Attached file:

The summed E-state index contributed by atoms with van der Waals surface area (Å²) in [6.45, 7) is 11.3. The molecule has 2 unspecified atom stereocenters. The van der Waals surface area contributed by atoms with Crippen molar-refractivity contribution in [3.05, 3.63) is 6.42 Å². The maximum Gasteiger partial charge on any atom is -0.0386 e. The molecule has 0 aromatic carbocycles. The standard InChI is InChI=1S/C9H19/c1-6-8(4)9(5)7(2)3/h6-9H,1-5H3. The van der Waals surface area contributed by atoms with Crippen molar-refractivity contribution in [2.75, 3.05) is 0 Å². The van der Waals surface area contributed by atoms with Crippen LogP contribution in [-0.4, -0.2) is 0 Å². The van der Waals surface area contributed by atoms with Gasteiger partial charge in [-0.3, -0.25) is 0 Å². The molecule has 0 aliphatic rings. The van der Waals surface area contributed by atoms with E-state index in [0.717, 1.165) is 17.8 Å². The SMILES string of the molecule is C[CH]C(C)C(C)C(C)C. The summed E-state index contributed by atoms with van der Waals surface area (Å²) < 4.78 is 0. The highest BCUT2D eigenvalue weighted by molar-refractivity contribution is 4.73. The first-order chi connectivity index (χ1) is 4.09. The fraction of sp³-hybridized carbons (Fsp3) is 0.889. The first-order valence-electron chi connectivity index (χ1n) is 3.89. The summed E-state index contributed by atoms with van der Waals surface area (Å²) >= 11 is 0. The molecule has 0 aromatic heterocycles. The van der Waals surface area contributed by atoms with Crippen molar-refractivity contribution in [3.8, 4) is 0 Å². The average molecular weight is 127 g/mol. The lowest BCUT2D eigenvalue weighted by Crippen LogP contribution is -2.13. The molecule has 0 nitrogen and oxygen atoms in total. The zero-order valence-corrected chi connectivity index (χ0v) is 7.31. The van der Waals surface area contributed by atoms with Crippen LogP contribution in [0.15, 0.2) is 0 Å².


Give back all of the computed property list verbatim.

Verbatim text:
The summed E-state index contributed by atoms with van der Waals surface area (Å²) in [6.45, 7) is 11.3. The molecule has 2 unspecified atom stereocenters. The van der Waals surface area contributed by atoms with Crippen molar-refractivity contribution in [3.05, 3.63) is 6.42 Å². The maximum Gasteiger partial charge on any atom is -0.0386 e. The molecule has 0 aromatic carbocycles. The standard InChI is InChI=1S/C9H19/c1-6-8(4)9(5)7(2)3/h6-9H,1-5H3. The van der Waals surface area contributed by atoms with Crippen molar-refractivity contribution in [2.75, 3.05) is 0 Å². The van der Waals surface area contributed by atoms with Crippen LogP contribution in [-0.4, -0.2) is 0 Å². The van der Waals surface area contributed by atoms with Gasteiger partial charge in [-0.3, -0.25) is 0 Å². The molecule has 0 aliphatic rings. The van der Waals surface area contributed by atoms with E-state index in [0.717, 1.165) is 17.8 Å². The SMILES string of the molecule is C[CH]C(C)C(C)C(C)C. The summed E-state index contributed by atoms with van der Waals surface area (Å²) < 4.78 is 0. The highest BCUT2D eigenvalue weighted by molar-refractivity contribution is 4.73. The first-order chi connectivity index (χ1) is 4.09. The fraction of sp³-hybridized carbons (Fsp3) is 0.889. The first-order valence-electron chi connectivity index (χ1n) is 3.89. The summed E-state index contributed by atoms with van der Waals surface area (Å²) >= 11 is 0. The molecule has 0 aromatic heterocycles. The van der Waals surface area contributed by atoms with Crippen molar-refractivity contribution in [3.8, 4) is 0 Å². The average molecular weight is 127 g/mol. The lowest BCUT2D eigenvalue weighted by Crippen LogP contribution is -2.13. The molecule has 0 nitrogen and oxygen atoms in total. The zero-order valence-corrected chi connectivity index (χ0v) is 7.31. The van der Waals surface area contributed by atoms with Crippen LogP contribution in [0.15, 0.2) is 0 Å².